Fisher's Exact Test for Count Data, using the R function fisher.test(), was used to test whether there was a significant difference between proportions of isolates that carried prevalent VAF genes between isolate groups. If a gene was found to have a significantly higher frequency in SC isolates, the potential effects of farm and serotype in its frequency were investigated through mixed-effect logistic regression using the “lme” function from R package “lme4” and restricted maximum likelihood method. The presence and absence of the gene were the outcomes of the model with isolate groups (SC, NSC, NSP, and NSH) as predictor variables and farm source and serotypes as random variables. The NSH group was set as the reference for the isolate groups. The p-values were adjusted using the base R function “p. adjust” with the method set as “BH” (Benjamini–Hochberg procedure). The significant effects of each random effect variable to the regression model were determined using the “rand” function from the R package “lmerTest.”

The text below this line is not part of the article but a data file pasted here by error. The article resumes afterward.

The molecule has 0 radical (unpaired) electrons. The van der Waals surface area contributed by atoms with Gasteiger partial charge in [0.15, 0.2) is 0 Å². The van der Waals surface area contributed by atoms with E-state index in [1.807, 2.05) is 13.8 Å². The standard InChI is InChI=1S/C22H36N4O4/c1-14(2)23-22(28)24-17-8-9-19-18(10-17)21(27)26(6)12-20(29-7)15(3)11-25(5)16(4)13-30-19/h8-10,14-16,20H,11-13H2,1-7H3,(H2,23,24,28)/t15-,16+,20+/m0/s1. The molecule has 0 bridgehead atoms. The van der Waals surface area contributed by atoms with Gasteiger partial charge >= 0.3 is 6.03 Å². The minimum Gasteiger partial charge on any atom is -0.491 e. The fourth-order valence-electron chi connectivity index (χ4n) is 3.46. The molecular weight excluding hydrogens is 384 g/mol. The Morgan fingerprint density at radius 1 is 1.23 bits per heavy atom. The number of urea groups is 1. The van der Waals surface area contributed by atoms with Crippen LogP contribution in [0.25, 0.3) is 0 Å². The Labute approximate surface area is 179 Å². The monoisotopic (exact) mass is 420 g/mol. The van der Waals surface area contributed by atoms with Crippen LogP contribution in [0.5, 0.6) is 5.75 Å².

Non-metric multidimensional scaling (NMDS) analysis was used to determine if the isolates from specific serotypes are clustered based on their VAF gene profiles. Only serotypes with a frequency >5% (2, 3, 9, 16, 29, and untypable isolates) were included, whereas other serotypes below 5% frequency were grouped under the category “others.” The NMDS was performed using the function metaMDS from the “vegan” package. The distance matrix used for the NMDS was calculated using the Jaccard similarity index based on the presence and absence of VAF genes in each isolate.